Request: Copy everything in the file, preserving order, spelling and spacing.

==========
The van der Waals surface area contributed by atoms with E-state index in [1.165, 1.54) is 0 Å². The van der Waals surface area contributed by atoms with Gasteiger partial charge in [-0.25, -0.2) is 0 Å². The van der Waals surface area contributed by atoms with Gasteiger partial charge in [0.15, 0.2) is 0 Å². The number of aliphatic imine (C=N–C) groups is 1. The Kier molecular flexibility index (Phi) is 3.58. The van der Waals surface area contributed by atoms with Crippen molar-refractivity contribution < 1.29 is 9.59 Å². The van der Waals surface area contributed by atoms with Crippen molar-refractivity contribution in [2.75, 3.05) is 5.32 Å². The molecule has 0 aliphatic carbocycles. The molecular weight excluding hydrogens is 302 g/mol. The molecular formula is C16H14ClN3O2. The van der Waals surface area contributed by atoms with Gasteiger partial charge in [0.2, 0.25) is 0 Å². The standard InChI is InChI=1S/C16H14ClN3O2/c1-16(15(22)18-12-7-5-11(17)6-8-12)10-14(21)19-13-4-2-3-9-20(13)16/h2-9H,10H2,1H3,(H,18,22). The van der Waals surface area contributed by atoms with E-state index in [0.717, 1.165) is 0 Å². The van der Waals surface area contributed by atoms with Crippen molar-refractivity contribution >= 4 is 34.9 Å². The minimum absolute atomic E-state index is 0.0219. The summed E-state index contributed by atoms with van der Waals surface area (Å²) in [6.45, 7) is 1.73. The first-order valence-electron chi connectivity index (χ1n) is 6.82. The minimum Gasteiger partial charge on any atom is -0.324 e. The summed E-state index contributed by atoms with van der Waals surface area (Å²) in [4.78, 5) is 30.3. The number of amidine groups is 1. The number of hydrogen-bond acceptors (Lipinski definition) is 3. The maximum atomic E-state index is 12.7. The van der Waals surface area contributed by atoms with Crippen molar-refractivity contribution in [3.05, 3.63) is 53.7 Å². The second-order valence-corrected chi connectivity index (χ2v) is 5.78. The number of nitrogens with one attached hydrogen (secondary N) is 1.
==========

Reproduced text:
The van der Waals surface area contributed by atoms with E-state index in [1.165, 1.54) is 0 Å². The van der Waals surface area contributed by atoms with Gasteiger partial charge in [-0.25, -0.2) is 0 Å². The van der Waals surface area contributed by atoms with Gasteiger partial charge in [0.15, 0.2) is 0 Å². The number of aliphatic imine (C=N–C) groups is 1. The Kier molecular flexibility index (Phi) is 3.58. The van der Waals surface area contributed by atoms with Crippen molar-refractivity contribution < 1.29 is 9.59 Å². The van der Waals surface area contributed by atoms with Crippen molar-refractivity contribution in [2.75, 3.05) is 5.32 Å². The molecule has 0 aliphatic carbocycles. The molecular weight excluding hydrogens is 302 g/mol. The molecular formula is C16H14ClN3O2. The van der Waals surface area contributed by atoms with Gasteiger partial charge in [0.2, 0.25) is 0 Å². The standard InChI is InChI=1S/C16H14ClN3O2/c1-16(15(22)18-12-7-5-11(17)6-8-12)10-14(21)19-13-4-2-3-9-20(13)16/h2-9H,10H2,1H3,(H,18,22). The van der Waals surface area contributed by atoms with E-state index in [0.717, 1.165) is 0 Å². The van der Waals surface area contributed by atoms with Crippen molar-refractivity contribution >= 4 is 34.9 Å². The minimum absolute atomic E-state index is 0.0219. The summed E-state index contributed by atoms with van der Waals surface area (Å²) in [6.45, 7) is 1.73. The first-order valence-electron chi connectivity index (χ1n) is 6.82. The minimum Gasteiger partial charge on any atom is -0.324 e. The summed E-state index contributed by atoms with van der Waals surface area (Å²) in [4.78, 5) is 30.3. The number of amidine groups is 1. The number of hydrogen-bond acceptors (Lipinski definition) is 3. The maximum atomic E-state index is 12.7. The van der Waals surface area contributed by atoms with Crippen molar-refractivity contribution in [3.05, 3.63) is 53.7 Å². The second-order valence-corrected chi connectivity index (χ2v) is 5.78. The number of nitrogens with one attached hydrogen (secondary N) is 1.